Risk Society: Crisis, Power, and Neoliberalism

Instructor: Suzanne Schneider
This is an online course (British Summer Time)

By the mid-1980s, modernity appeared to have reached a new and dangerous precipice: nuclear standoff characterized the political domain, while the Chernobyl disaster focused global attention on the toxic effects of even ordinary, non-nuclear industrial production. Humanity’s celebrated technical progress had, it seemed, generated novel, potentially catastrophic, risks at the global level. Not only did these new conditions create new challenges for governance and public policy, but they deeply affected the psychic and cultural states of individuals and societies no longer able to blithely count upon an ever brighter future. “Risk society is a catastrophic society,” wrote the late sociologist Ulrich Beck in 1986, one in which “the exceptional condition threatens to become the norm.” What does it mean to view the world through the lens of risk, with one eye always fixed on the horizon of possible disaster?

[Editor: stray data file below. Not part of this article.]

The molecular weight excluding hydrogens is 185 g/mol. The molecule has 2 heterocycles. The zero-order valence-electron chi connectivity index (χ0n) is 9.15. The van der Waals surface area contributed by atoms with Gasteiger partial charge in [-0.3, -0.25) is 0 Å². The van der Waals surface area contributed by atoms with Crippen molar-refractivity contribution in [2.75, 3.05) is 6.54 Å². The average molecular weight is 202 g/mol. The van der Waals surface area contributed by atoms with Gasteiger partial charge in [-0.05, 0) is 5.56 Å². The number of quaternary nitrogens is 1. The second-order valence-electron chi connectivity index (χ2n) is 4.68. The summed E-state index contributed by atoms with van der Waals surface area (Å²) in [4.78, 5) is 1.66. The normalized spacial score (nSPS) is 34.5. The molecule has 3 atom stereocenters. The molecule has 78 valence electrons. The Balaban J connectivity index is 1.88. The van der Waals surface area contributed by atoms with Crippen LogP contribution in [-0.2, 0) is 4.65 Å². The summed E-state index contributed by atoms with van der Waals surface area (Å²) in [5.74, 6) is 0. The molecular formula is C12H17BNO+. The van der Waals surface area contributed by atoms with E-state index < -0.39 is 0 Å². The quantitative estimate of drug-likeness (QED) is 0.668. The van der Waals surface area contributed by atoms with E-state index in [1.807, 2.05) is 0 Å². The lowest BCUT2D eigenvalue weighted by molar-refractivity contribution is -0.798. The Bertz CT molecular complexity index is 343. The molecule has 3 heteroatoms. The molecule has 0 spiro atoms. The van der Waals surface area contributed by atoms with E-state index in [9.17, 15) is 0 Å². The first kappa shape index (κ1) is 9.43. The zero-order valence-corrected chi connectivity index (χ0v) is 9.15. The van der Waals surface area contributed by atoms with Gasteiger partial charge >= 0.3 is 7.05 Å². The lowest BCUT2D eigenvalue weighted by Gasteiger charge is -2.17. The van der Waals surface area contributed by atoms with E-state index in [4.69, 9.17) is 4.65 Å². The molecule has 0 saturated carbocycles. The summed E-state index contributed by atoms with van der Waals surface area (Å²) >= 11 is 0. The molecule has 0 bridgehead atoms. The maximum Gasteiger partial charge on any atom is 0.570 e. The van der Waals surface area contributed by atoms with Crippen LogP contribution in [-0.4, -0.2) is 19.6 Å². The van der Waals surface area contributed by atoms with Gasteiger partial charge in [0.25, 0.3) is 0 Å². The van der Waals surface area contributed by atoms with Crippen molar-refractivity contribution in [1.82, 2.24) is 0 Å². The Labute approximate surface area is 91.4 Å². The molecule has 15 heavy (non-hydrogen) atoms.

This class offers an introduction to the idea of a risk society and its material, political, and affective consequences. Delving into foundational works by Beck and his contemporary Anthony Giddens, as well as their critics, we will ask: What are the main attributes of the risk society, and to what extent are they truly novel? How should we understand the production and uneven distribution of risks in contemporary life, and to what extent is the idea of a risk society compatible with older critiques of capitalism and the state? What role does ‘individuation’ or ‘responsibilisation’—where individuals are tasked with responsibility to navigate increasingly complex social and economic worlds—play within the risk society? How should we think about risks that are both universal and unequally distributed along lines of race, class, and gender? What coping mechanisms are offered for the management of risk by individuals, institutions? Alongside Beck and Giddens, readings will include works by Michel Foucault, Mary Douglas, Deborah Lupton, Gerd Gigerenzer, and others.

Course Schedule

Sunday, 2:00-5:00pm ET
July 07 — July 28, 2024
4 weeks


Registration Open

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